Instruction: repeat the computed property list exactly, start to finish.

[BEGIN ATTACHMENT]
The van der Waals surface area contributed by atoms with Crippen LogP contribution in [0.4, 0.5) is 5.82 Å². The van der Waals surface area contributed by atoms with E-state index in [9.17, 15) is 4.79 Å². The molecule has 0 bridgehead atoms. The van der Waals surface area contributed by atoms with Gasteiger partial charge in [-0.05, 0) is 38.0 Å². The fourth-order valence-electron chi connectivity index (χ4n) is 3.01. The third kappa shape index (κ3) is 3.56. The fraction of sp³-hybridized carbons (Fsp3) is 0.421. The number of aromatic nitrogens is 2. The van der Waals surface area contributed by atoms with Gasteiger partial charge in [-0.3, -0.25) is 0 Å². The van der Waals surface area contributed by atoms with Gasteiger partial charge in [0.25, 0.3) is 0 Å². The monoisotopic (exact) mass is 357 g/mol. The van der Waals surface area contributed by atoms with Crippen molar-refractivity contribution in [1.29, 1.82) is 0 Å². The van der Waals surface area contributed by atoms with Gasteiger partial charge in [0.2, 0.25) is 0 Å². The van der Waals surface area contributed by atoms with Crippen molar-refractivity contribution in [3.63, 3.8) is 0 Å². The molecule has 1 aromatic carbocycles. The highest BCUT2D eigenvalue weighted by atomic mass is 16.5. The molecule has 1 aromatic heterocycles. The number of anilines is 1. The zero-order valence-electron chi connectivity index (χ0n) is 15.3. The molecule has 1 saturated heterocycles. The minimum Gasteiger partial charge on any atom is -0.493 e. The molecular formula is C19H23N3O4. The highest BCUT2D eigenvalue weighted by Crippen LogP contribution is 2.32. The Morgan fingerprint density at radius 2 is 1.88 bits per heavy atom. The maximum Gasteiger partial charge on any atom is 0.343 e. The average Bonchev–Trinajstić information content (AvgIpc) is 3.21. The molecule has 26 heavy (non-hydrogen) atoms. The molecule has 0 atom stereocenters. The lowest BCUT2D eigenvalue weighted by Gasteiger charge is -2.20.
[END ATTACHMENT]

The van der Waals surface area contributed by atoms with Crippen LogP contribution in [0.4, 0.5) is 5.82 Å². The van der Waals surface area contributed by atoms with E-state index in [9.17, 15) is 4.79 Å². The molecule has 0 bridgehead atoms. The van der Waals surface area contributed by atoms with Gasteiger partial charge in [-0.05, 0) is 38.0 Å². The fourth-order valence-electron chi connectivity index (χ4n) is 3.01. The third kappa shape index (κ3) is 3.56. The fraction of sp³-hybridized carbons (Fsp3) is 0.421. The number of aromatic nitrogens is 2. The van der Waals surface area contributed by atoms with Gasteiger partial charge in [-0.3, -0.25) is 0 Å². The van der Waals surface area contributed by atoms with Gasteiger partial charge in [0.25, 0.3) is 0 Å². The monoisotopic (exact) mass is 357 g/mol. The van der Waals surface area contributed by atoms with Crippen molar-refractivity contribution in [1.29, 1.82) is 0 Å². The van der Waals surface area contributed by atoms with Gasteiger partial charge in [0.2, 0.25) is 0 Å². The van der Waals surface area contributed by atoms with Crippen molar-refractivity contribution in [3.63, 3.8) is 0 Å². The molecule has 1 aromatic carbocycles. The highest BCUT2D eigenvalue weighted by atomic mass is 16.5. The molecule has 1 aromatic heterocycles. The number of anilines is 1. The zero-order valence-electron chi connectivity index (χ0n) is 15.3. The molecule has 1 saturated heterocycles. The minimum Gasteiger partial charge on any atom is -0.493 e. The molecular formula is C19H23N3O4. The highest BCUT2D eigenvalue weighted by Crippen LogP contribution is 2.32. The Morgan fingerprint density at radius 2 is 1.88 bits per heavy atom. The maximum Gasteiger partial charge on any atom is 0.343 e. The average Bonchev–Trinajstić information content (AvgIpc) is 3.21. The molecule has 26 heavy (non-hydrogen) atoms. The molecule has 0 atom stereocenters. The lowest BCUT2D eigenvalue weighted by Gasteiger charge is -2.20.